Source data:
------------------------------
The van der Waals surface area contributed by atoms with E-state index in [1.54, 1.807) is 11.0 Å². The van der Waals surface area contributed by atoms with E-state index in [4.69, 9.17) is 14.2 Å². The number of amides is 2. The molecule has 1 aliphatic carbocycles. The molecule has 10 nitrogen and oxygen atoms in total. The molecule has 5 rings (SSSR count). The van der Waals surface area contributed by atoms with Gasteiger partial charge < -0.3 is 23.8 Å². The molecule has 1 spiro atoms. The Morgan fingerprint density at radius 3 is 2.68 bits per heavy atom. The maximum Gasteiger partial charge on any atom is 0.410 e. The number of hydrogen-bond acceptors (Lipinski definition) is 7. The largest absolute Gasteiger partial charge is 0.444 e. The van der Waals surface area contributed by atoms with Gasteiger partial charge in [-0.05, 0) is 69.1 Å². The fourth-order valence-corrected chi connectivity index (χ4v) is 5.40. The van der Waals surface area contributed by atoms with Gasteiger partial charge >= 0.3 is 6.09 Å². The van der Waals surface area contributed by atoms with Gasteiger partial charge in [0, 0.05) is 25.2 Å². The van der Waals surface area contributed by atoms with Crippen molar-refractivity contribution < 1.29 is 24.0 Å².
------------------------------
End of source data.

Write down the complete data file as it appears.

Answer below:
The van der Waals surface area contributed by atoms with E-state index in [1.54, 1.807) is 11.0 Å². The van der Waals surface area contributed by atoms with E-state index in [4.69, 9.17) is 14.2 Å². The number of amides is 2. The molecule has 1 aliphatic carbocycles. The molecule has 10 nitrogen and oxygen atoms in total. The molecule has 5 rings (SSSR count). The van der Waals surface area contributed by atoms with Gasteiger partial charge < -0.3 is 23.8 Å². The molecule has 1 spiro atoms. The Morgan fingerprint density at radius 3 is 2.68 bits per heavy atom. The maximum Gasteiger partial charge on any atom is 0.410 e. The number of hydrogen-bond acceptors (Lipinski definition) is 7. The largest absolute Gasteiger partial charge is 0.444 e. The van der Waals surface area contributed by atoms with Gasteiger partial charge in [-0.05, 0) is 69.1 Å². The fourth-order valence-corrected chi connectivity index (χ4v) is 5.40. The van der Waals surface area contributed by atoms with Gasteiger partial charge >= 0.3 is 6.09 Å². The van der Waals surface area contributed by atoms with Gasteiger partial charge in [0, 0.05) is 25.2 Å². The van der Waals surface area contributed by atoms with Crippen molar-refractivity contribution < 1.29 is 24.0 Å².